Guide 5781 – Applying to Voluntarily Renounce Your Permanent Resident Status

Table of Contents


Overview

Application package

This application package has:

  • an instruction guide, and
  • the forms you need to fill out.

The instruction guide:

  • has information you must know before you submit your application and
  • explains how to fill out the forms and gather your supporting documents.

Read the instruction guide completely and then fill out each of the applicable forms.

The forms are designed with questions that will help the processing of your application.


Symbols used in this guide

This guide uses these symbols to draw your attention to important information:

Required step

What you must do to have your application processed.

Important information

Important information that you need to know to avoid delays or other problems.

Get more information

Where to get more information.

Note:

Tips that will help you with this application.



Before You Apply


Who may use this application?

This application is for persons who want to voluntarily renounce their status as a permanent resident of Canada.


Who is eligible to renounce their permanent resident status?

To renounce your status as a permanent resident, you must:

  • be a permanent resident of Canada;
  • have citizenship or valid legal permanent resident status in another country.

Note: In cases where the client is under 18 years of age, all legal guardians must consent in writing to the client renouncing their permanent resident status.


Why would I renounce my permanent resident status?

There are multiple situations in which a person might wish to renounce his or her permanent resident status including:

  • You want to accept a diplomatic or official position with a foreign government; or
  • You want to obtain citizenship or permanent resident status in another country and that country requires you to renounce permanent resident status in Canada; or
  • You only want to visit Canada and you know you have not met the residency obligations because you have been outside of Canada for a long period of time and
  • You no longer want to live in Canada permanently.

Note: You do not need to renounce your permanent resident status in order to become a Canadian Citizen.


What happens if I renounce my permanent resident status?

If you renounce your permanent resident status, you will permanently change your status in Canada as of the day your application is approved by an officer. You will not be able to appeal the decision to the Immigration Appeal Division (IAD). You will no longer be a permanent resident of Canada. You will no longer be eligible to apply for Canadian citizenship. Any application for Canadian citizenship that is still in process will be refused.


How will renouncing my permanent resident status affect my family?

Your family members do not need to renounce their permanent resident status if you do. They can remain permanent residents.

However, when IRCC receives your application to renounce your permanent resident status, it will suspend any active family class sponsorship applications you may have already submitted. If your application to renounce your permanent resident status is approved, any sponsorship application that is still in process will be refused. The applications for permanent residence of any family you have sponsored that are still in process will also be refused. The processing fees will not be refunded.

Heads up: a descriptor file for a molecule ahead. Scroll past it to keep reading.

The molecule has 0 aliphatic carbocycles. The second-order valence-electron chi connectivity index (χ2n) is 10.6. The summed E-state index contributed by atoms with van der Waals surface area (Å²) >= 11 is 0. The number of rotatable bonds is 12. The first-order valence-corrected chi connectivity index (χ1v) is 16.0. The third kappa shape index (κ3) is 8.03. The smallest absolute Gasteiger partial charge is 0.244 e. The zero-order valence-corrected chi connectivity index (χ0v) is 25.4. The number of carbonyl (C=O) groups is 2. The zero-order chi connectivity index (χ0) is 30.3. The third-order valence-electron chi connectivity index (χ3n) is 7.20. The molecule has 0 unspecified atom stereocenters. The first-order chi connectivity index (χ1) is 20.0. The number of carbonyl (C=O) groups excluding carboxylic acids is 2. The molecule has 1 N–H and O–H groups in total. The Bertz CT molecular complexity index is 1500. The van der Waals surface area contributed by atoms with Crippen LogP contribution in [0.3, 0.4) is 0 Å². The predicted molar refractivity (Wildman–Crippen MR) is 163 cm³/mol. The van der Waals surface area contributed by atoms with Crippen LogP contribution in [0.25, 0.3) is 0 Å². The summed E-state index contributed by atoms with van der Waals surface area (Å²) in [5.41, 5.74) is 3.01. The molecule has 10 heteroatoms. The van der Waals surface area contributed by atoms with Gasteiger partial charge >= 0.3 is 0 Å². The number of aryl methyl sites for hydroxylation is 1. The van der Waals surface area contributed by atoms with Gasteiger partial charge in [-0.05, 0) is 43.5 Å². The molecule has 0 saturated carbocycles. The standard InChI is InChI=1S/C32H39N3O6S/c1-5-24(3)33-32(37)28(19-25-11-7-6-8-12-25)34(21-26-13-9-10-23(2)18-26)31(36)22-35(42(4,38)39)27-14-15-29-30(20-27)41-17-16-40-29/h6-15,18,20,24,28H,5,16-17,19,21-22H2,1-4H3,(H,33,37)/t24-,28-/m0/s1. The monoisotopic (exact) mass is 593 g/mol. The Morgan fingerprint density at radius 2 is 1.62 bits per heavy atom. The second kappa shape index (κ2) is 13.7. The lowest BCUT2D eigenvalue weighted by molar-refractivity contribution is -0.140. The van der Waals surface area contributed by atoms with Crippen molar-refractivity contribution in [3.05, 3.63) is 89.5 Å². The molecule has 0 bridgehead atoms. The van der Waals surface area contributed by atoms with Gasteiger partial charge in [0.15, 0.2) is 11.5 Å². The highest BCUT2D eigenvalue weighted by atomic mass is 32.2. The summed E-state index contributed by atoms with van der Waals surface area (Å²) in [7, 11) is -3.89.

Can I still get social services or federal benefits if I’m not a permanent resident?

If you renounce your permanent residence in Canada, you will lose access to social and health services provided to permanent residents by the Government of Canada or your province or territory of residence. You may still qualify for certain benefits such as those related to the Canada Pension Plan and Old Age Security, but there may be exceptions.

If you receive or plan to receive social services or benefits from the Government of Canada or from a province or territory, you should contact the appropriate authorities within the federal government or the province or territory. They can tell you if you have to be a permanent resident to receive the service.


If my request to renounce is granted, can I still remain in Canada?

If you are inside Canada and your renunciation has been approved, you will be considered a temporary resident (visitor) in Canada. You are allowed to remain in Canada for six months as a temporary resident. If you would like to remain in Canada longer than six months, you must apply to extend your stay in Canada. You will no longer be allowed to work or study without authorization from Immigration, Refugees and Citizenship Canada (IRCC).


If my request is granted, can I still apply to come to Canada?

Yes. However, you may need to apply for a temporary resident visa (TRV) or an Electronic Travel Authorization (eTA), depending on your country of citizenship and the purpose of your visit and the travel document you will be using.

If you wish to apply for a TRV, you must submit your visa application separately from your application to renounce your permanent resident status. TRV applications must be submitted following the existing instructions for submitting TRV applications, while Voluntary Renunciation of PR status applications must be sent in a separate envelope by mail to the IRCC visa office.

If you are applying for an eTA , you will have the option of renouncing your PR status electronically. After you apply for an eTA, you will be provided with detailed instructions on how to renounce. Your renunciation in this context will be completed online through a secure account that you will need to create as part of the eTA application process. Instructions will be sent to you to explain how to do this.